My destination directly after my little London trip was to the capital city of Scotland, Edinburgh. I fell in love with the place last year when cPanel were hosting a one day conference. I extended the stay for 4 days, but it wasn’t enough to explore the city. This time I had 9 days, and let me tell you, I saw (and drank) a lot.
The next few posts will recount my Scottish adventures, but let me just say that during my time in Edinburgh I was a tad annoyed at Disney/Marvel’s presence in shooting Avengers: Infinity War in the city which meant that tours (or anything) involving the Royal Mile was interrupted throughout that time. And on my way home that also meant Waverley train station.
I suspect in order to qualify for the British film tax credit (read: free taxpayer money) which requires productions to pass a British cultural test (how the other Marvel films passed I just don’t know), I like to think the Avengers were fighting giant space haggises. Given how terrible Marvel has shoehorned British locations to get their tax credits, I reckon for the next Marvel film it’ll probably be shot in Blackpool where Captain America wears a knotted handkerchief, Thor judges a knobbly knee competition, and the Hulk becomes a ballroom dancing champion…
I’ll be talking more about various movies in the coming posts – particularly Skyfall, Harry Potter (I went to Hogwarts – but not the version I worked on), Downton Abbey and Angel’s Share (a Ken Loach film).
When Life of Pi won the best visual effects Oscar back in 2013, it was a bittersweet victory. Shortly after the win, the industry saw the collapse of the VFX studio, Rhythm and Hues. Lots of people lost their jobs.
The following 30 minute documentary explains what happened, and why.
I was checking Twitter yesterday and came across the following tweets:
Mass redundancy! @MPC_Film shutting down #oscar winning comp team in London while #vfx houses here have never been busier!
.. which is incredibly disturbing if true. The tweets come from the VFX chapter of BECTU (which is the media & entertainment union here in the UK). I have no reason to disbelieve them as a result. More information can be found here.
MPC have been fighting unionisation over the past couple of years, but it is nevertheless one of the few companies where employees are members of a union (via BECTU). The VFX sector is one area of the film industry where unionisation has been extremely difficult. Given the costs of VFX which is a highly labour intensive industry, many VFX companies operate to extremely small profit margins. Unionisation is highly unattractive to these companies, and to their clients.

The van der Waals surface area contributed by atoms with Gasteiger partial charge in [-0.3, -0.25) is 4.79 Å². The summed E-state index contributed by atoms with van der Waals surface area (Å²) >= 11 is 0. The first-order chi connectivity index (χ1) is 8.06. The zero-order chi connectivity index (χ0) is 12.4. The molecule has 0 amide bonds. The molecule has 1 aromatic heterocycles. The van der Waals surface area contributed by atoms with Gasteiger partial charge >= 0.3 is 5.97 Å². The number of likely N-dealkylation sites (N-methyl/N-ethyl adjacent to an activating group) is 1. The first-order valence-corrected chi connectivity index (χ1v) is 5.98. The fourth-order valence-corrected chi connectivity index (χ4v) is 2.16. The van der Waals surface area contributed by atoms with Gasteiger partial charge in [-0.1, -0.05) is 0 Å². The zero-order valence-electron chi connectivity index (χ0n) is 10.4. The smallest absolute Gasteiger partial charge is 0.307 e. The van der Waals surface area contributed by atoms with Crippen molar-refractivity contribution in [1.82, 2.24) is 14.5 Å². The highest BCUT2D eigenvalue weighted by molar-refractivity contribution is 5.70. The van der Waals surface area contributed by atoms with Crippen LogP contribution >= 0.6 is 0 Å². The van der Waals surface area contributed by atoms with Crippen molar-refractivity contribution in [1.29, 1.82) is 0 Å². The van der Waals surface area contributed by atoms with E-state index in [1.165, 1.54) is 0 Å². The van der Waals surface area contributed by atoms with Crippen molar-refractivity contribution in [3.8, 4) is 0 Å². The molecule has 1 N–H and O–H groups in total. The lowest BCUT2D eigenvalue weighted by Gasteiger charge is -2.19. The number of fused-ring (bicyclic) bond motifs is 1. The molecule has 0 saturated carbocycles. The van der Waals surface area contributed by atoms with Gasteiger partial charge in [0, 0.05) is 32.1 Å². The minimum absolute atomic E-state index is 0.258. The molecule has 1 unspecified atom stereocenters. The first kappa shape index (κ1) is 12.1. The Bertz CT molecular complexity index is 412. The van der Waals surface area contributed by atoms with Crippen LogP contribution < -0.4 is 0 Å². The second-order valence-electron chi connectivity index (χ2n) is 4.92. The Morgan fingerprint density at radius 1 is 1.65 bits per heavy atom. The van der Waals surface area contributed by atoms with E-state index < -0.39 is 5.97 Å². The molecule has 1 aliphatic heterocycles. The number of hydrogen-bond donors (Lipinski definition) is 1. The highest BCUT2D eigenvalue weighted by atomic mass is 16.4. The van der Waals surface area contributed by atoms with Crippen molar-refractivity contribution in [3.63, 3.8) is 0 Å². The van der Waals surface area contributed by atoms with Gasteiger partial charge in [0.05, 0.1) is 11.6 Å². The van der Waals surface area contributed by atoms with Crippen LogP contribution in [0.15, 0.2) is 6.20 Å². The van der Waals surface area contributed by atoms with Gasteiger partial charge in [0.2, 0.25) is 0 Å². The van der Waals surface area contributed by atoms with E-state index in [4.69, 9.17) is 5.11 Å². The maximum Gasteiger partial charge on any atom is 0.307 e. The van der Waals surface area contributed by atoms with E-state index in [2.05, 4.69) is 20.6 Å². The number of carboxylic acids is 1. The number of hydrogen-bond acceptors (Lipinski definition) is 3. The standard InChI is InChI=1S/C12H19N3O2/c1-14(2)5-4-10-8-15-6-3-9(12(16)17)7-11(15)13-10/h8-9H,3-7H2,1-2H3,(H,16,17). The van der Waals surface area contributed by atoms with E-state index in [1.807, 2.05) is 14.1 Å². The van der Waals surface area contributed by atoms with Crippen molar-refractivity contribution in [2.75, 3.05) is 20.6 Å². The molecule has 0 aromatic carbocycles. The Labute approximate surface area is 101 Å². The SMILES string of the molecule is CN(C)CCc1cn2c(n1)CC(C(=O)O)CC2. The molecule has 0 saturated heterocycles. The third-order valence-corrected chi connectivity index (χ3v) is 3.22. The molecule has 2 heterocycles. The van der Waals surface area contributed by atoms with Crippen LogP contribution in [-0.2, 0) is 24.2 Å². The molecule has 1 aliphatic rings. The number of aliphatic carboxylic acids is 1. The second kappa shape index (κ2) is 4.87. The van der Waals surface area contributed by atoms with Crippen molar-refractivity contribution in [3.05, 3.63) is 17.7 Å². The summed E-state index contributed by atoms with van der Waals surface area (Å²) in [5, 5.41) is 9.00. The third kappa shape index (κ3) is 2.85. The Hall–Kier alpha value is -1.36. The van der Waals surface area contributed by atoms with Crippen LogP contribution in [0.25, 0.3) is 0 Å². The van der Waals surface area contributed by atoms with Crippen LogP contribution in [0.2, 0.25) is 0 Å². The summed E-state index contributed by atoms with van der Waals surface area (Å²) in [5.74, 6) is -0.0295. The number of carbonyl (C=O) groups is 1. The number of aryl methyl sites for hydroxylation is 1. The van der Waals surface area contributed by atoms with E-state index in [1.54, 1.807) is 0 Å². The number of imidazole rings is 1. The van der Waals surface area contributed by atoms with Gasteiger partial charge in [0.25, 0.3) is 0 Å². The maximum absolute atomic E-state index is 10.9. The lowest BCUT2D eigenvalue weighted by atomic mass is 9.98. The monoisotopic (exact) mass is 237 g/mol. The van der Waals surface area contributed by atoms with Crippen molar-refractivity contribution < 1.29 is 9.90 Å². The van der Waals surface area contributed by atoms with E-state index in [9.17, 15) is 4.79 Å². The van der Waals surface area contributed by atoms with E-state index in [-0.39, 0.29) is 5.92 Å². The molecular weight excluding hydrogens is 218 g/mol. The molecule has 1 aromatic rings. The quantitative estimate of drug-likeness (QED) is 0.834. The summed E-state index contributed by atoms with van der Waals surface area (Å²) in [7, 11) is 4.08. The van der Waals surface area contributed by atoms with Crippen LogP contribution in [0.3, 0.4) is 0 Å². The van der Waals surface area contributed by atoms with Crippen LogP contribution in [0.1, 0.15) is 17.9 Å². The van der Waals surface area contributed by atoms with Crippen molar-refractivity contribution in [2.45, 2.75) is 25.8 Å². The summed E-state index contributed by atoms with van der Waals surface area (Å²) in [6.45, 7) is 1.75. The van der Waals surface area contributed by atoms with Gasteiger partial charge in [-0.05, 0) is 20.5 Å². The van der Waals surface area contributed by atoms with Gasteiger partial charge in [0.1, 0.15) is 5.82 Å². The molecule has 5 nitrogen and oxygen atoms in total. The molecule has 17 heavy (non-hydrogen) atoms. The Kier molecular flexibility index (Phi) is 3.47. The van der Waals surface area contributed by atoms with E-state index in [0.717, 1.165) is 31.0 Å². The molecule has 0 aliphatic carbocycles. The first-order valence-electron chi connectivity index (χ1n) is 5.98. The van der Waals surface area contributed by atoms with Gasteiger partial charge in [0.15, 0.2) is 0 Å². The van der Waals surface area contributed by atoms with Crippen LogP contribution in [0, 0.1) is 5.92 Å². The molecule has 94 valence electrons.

I’ve been talking to a few VFX companies over the past couple of years and my view is that the picture remains bleak, with limited technical resources and staffing costs being a big concern. The smaller boutique companies have had to combine resources to be able to survive (Cinesite & Image Engine springs to mind). For those going alone, you’ll find one member of staff doing one or more jobs. Even the bigger companies have merged (Double Negative with India’s Prime Focus), or bought out (Framestore with China’s Cultural Investment Holdings Co.). And VFX continues to produce significant losses – whether through expansion/R&D (Digital Domain (now owned by a Hong Kong firm) losses double at $64 million) or other means.
Meanwhile, the big corporations that run the film studios continue to get free taxpayer money through the use of film credits for filming or utilising resources in a particular country. Both Britain and Canada are currently the winners in the tax credits game – the US, not so much. It seems the US is not able or willing to financially support its own industry for whatever reason. Just bizarre.
I love film & TV, but bloody hell, the whole industry is a mess. Heavily reliant on state handouts, if this continues we’ll likely to see massive redundancies across the creative industries as film companies go bust. What cost to the UK taxpayer to keep our film industry alive and well?
I am very disappointed with my former employers if the redundancies/replacing with less experienced workers issue is true. It’s bad for the client, bad for the taxpayer, and more so – super bad for those who are being replaced – who took the company an Oscar and BAFTA victory.
It seems to me that any VFX company that provides a CG tiger (Life of Pi & The Jungle Book) and wins a major award is likely to let people go afterwards – for whatever reason. The Walking Dead recently featured a CG tiger – let’s hope it doesn’t win award. If it does, pray for the VFX people on that show. Perhaps the bad luck has to be balanced out by creating two CG magpies? Or better yet – sort out the tax credits issues which is leading the industry to this sorry state, and start making these companies profitable again.